We kicked off our first meeting in January of 2014 by compiling a list of existing Tufts-related apps and websites and the problems they tried to solve. There were two cross-platform smartphone apps at the time named JoeyTracker and iJumbo that offered the following:
- Shuttle schedule and location (broken)
- The dining hall's menu
- Tufts Daily news headlines
- Upcoming events
There were a few other desktop-oriented sites that could be used to find the following:
As students ourselves we found the experience of regularly jumping between these apps and sites to be quite annoying. We started to wonder whether we could combine all of this information into a single, customizable "dashboard" app.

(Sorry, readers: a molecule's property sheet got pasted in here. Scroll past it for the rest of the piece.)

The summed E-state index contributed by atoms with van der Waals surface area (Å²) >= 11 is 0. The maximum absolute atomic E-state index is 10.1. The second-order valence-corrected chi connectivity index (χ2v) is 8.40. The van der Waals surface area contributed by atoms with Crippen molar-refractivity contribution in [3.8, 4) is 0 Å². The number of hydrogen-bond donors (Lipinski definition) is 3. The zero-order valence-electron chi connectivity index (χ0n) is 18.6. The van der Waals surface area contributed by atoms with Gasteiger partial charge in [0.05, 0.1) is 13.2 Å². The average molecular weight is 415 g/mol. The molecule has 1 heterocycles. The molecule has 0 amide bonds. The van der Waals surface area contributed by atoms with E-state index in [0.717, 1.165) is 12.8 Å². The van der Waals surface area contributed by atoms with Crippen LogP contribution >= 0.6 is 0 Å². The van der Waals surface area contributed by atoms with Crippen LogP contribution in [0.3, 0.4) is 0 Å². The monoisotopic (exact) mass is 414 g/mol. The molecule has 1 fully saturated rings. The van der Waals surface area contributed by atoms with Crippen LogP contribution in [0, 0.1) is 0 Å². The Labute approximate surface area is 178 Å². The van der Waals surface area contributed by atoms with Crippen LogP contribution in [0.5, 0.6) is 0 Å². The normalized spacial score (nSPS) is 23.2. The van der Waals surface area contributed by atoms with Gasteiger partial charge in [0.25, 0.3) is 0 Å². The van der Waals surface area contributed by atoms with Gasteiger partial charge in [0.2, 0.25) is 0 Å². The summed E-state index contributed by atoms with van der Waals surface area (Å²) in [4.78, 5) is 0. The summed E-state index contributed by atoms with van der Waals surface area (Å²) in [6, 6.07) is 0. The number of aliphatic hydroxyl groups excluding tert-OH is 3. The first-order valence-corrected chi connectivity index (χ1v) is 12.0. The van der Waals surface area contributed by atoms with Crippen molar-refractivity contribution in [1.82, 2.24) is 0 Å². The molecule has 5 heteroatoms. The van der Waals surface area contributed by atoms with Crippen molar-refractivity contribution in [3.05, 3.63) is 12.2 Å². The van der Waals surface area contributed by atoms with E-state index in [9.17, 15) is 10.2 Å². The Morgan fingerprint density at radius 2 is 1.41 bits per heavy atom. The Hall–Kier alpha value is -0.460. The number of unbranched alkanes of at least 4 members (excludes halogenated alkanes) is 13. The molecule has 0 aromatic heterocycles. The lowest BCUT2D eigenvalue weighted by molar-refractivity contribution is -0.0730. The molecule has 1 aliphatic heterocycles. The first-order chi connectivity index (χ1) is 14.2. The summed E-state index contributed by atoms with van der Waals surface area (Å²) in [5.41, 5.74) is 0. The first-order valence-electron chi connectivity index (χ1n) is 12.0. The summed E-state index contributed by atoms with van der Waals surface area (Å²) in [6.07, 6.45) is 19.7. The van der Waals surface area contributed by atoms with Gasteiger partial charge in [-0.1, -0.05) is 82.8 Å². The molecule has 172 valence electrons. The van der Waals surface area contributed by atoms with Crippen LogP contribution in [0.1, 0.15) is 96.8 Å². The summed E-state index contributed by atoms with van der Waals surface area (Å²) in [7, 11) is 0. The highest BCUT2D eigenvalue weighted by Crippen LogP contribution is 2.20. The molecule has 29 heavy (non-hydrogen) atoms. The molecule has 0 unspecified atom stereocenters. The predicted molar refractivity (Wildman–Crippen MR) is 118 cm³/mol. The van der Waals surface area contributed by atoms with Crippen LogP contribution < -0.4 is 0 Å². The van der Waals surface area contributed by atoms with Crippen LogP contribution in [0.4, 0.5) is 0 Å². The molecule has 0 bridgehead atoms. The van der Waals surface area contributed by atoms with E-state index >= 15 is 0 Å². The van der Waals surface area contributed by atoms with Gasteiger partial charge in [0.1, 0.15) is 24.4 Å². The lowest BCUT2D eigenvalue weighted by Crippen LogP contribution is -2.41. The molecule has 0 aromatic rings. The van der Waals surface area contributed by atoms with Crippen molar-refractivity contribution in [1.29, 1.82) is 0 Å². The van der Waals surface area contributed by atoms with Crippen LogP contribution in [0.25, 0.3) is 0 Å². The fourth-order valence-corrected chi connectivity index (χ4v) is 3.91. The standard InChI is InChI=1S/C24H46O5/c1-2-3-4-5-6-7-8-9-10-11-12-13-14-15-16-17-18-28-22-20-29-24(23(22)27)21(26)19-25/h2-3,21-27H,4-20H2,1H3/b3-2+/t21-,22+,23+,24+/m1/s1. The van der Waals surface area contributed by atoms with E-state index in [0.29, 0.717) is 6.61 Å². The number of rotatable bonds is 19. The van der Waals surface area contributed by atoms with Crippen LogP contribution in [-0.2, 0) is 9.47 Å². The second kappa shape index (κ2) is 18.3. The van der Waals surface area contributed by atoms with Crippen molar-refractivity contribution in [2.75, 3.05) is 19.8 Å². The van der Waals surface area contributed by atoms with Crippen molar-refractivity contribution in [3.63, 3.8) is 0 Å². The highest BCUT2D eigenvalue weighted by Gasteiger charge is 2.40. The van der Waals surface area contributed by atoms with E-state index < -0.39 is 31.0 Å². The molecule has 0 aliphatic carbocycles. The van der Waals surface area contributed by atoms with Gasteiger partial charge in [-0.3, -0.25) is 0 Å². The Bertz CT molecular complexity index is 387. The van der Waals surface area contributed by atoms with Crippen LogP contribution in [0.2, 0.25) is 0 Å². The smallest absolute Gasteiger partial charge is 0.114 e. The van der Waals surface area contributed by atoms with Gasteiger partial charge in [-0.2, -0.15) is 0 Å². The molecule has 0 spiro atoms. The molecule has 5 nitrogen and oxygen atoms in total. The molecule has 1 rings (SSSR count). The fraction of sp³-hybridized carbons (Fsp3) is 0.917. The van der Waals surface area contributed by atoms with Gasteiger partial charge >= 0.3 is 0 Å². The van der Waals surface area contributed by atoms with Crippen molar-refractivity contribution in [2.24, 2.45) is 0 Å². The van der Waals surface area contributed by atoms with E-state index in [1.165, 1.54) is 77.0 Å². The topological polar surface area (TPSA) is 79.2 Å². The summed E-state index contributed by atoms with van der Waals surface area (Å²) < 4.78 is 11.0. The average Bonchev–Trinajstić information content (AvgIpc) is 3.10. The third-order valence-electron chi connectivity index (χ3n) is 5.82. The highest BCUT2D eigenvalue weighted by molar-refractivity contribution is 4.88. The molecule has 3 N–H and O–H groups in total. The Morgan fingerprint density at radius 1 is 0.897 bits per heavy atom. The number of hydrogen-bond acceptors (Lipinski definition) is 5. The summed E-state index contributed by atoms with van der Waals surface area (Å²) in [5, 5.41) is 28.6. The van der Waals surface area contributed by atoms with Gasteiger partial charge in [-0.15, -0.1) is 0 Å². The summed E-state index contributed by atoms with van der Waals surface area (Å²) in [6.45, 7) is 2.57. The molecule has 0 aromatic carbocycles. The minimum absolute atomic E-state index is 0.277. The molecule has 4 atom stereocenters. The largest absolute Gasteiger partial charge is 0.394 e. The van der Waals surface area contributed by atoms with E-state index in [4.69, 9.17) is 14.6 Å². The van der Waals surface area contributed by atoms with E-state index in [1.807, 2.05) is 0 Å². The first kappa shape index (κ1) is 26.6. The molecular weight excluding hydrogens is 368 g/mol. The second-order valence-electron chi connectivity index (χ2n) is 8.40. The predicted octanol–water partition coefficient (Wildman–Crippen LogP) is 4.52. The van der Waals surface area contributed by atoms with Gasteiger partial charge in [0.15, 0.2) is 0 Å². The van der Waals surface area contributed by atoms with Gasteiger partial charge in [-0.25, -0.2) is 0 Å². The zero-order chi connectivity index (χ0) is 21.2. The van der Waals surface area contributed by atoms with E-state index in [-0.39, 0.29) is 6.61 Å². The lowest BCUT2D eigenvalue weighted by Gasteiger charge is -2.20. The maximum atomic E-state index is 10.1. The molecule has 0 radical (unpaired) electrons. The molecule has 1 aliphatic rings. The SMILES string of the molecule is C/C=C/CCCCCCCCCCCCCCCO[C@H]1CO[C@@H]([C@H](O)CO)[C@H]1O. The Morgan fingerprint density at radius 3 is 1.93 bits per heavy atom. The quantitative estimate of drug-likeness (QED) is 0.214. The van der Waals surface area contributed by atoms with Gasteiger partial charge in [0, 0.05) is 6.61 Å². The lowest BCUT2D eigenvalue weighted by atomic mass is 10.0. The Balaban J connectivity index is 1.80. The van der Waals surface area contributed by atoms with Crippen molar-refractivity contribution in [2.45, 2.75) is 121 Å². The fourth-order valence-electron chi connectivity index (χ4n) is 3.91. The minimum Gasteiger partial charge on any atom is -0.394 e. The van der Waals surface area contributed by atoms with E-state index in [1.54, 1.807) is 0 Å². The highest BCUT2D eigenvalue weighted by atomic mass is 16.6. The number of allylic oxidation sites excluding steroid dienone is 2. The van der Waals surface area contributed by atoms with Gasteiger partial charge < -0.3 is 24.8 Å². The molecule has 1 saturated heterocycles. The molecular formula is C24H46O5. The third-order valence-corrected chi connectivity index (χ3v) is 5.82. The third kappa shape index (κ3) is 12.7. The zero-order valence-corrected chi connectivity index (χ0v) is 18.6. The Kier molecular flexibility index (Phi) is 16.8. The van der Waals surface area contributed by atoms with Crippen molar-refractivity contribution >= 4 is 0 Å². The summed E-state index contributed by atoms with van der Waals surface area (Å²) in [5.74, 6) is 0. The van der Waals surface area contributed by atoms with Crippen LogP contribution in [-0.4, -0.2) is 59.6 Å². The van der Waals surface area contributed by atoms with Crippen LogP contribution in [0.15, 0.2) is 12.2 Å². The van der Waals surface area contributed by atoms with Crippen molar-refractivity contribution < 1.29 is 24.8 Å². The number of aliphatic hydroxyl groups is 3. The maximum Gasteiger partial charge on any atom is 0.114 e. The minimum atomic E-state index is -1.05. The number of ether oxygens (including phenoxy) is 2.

This "Tufts Dash" idea seemed doable given our time constraints and limited experience, so we began to sketch out ideas.
Sketching and deciding
Our group held multiple design sessions to figure out how the app could work. As we drew and discussed feature requirements we captured those ideas on Post-Its and pasted them next to our chalk prototype.
One member thought that separating each chunk of information into "bubbles" similar to iMessage or Evernote could be an effective way to visually organize the dashboard and eliminate the need for a traditional navigation bar along the bottom. A "Dining" bubble, for example, would display their favorite dining hall's entrées on the main screen but could grow or slide over to display the rest of the menu when tapped.